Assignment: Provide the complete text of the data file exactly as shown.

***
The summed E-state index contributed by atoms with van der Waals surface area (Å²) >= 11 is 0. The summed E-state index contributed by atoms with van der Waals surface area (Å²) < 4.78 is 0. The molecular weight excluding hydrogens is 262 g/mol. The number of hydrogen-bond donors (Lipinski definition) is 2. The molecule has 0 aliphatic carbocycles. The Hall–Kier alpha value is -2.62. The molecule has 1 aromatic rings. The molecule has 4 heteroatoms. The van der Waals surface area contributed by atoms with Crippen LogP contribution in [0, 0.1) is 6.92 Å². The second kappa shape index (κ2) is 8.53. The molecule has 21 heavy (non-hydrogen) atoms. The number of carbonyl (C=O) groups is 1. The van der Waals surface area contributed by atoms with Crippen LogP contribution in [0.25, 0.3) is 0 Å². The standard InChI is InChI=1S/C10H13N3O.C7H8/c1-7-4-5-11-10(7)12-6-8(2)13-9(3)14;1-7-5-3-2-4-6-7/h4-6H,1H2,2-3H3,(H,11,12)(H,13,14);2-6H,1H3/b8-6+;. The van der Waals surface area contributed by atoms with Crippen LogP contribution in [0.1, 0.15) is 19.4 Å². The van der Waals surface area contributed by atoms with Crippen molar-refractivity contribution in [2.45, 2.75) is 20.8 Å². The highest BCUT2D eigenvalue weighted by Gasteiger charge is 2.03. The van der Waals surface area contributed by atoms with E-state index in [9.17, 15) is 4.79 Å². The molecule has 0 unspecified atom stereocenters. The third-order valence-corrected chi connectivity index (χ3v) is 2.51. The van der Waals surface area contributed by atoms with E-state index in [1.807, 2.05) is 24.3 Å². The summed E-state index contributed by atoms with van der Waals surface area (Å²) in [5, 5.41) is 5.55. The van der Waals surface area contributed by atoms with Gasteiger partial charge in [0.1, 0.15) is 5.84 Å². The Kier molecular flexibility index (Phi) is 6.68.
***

The summed E-state index contributed by atoms with van der Waals surface area (Å²) >= 11 is 0. The summed E-state index contributed by atoms with van der Waals surface area (Å²) < 4.78 is 0. The molecular weight excluding hydrogens is 262 g/mol. The number of hydrogen-bond donors (Lipinski definition) is 2. The molecule has 0 aliphatic carbocycles. The Hall–Kier alpha value is -2.62. The molecule has 1 aromatic rings. The molecule has 4 heteroatoms. The van der Waals surface area contributed by atoms with Crippen LogP contribution in [0, 0.1) is 6.92 Å². The second kappa shape index (κ2) is 8.53. The molecule has 21 heavy (non-hydrogen) atoms. The number of carbonyl (C=O) groups is 1. The van der Waals surface area contributed by atoms with Crippen LogP contribution in [0.25, 0.3) is 0 Å². The standard InChI is InChI=1S/C10H13N3O.C7H8/c1-7-4-5-11-10(7)12-6-8(2)13-9(3)14;1-7-5-3-2-4-6-7/h4-6H,1H2,2-3H3,(H,11,12)(H,13,14);2-6H,1H3/b8-6+;. The van der Waals surface area contributed by atoms with Crippen LogP contribution in [0.1, 0.15) is 19.4 Å². The van der Waals surface area contributed by atoms with Crippen molar-refractivity contribution in [2.45, 2.75) is 20.8 Å². The highest BCUT2D eigenvalue weighted by Gasteiger charge is 2.03. The van der Waals surface area contributed by atoms with E-state index in [9.17, 15) is 4.79 Å². The molecule has 0 unspecified atom stereocenters. The third-order valence-corrected chi connectivity index (χ3v) is 2.51. The van der Waals surface area contributed by atoms with E-state index in [1.807, 2.05) is 24.3 Å². The summed E-state index contributed by atoms with van der Waals surface area (Å²) in [5, 5.41) is 5.55. The van der Waals surface area contributed by atoms with Gasteiger partial charge in [0.1, 0.15) is 5.84 Å². The Kier molecular flexibility index (Phi) is 6.68.